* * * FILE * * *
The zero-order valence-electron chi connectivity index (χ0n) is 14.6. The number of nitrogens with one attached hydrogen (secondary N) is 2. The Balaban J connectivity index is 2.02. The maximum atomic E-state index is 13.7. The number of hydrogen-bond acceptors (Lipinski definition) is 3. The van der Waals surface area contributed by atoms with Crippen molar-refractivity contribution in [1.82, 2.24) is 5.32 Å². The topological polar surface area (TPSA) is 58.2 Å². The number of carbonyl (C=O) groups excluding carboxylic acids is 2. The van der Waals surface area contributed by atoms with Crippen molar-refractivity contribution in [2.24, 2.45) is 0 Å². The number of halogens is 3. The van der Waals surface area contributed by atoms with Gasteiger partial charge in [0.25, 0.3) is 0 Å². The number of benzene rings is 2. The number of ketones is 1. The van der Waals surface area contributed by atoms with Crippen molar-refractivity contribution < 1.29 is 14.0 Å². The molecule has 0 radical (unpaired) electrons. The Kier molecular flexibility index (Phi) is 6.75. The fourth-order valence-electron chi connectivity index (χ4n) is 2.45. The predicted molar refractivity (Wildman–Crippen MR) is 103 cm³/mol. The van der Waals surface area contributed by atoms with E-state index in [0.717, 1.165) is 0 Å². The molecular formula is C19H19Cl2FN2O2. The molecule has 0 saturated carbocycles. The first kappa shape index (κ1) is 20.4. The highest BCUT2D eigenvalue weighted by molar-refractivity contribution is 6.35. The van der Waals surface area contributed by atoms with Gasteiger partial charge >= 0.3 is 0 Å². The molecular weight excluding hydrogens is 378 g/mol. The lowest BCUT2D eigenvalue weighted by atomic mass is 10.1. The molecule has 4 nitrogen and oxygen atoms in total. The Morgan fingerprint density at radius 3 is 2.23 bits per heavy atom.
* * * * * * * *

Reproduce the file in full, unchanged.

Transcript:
The zero-order valence-electron chi connectivity index (χ0n) is 14.6. The number of nitrogens with one attached hydrogen (secondary N) is 2. The Balaban J connectivity index is 2.02. The maximum atomic E-state index is 13.7. The number of hydrogen-bond acceptors (Lipinski definition) is 3. The van der Waals surface area contributed by atoms with Crippen molar-refractivity contribution in [1.82, 2.24) is 5.32 Å². The topological polar surface area (TPSA) is 58.2 Å². The number of carbonyl (C=O) groups excluding carboxylic acids is 2. The van der Waals surface area contributed by atoms with Crippen molar-refractivity contribution in [2.24, 2.45) is 0 Å². The number of halogens is 3. The van der Waals surface area contributed by atoms with Gasteiger partial charge in [0.25, 0.3) is 0 Å². The number of benzene rings is 2. The number of ketones is 1. The van der Waals surface area contributed by atoms with Crippen molar-refractivity contribution < 1.29 is 14.0 Å². The molecule has 0 radical (unpaired) electrons. The Kier molecular flexibility index (Phi) is 6.75. The fourth-order valence-electron chi connectivity index (χ4n) is 2.45. The predicted molar refractivity (Wildman–Crippen MR) is 103 cm³/mol. The van der Waals surface area contributed by atoms with E-state index in [0.717, 1.165) is 0 Å². The molecular formula is C19H19Cl2FN2O2. The molecule has 0 saturated carbocycles. The first kappa shape index (κ1) is 20.4. The highest BCUT2D eigenvalue weighted by molar-refractivity contribution is 6.35. The van der Waals surface area contributed by atoms with Gasteiger partial charge >= 0.3 is 0 Å². The molecular weight excluding hydrogens is 378 g/mol. The lowest BCUT2D eigenvalue weighted by atomic mass is 10.1. The molecule has 4 nitrogen and oxygen atoms in total. The Morgan fingerprint density at radius 3 is 2.23 bits per heavy atom.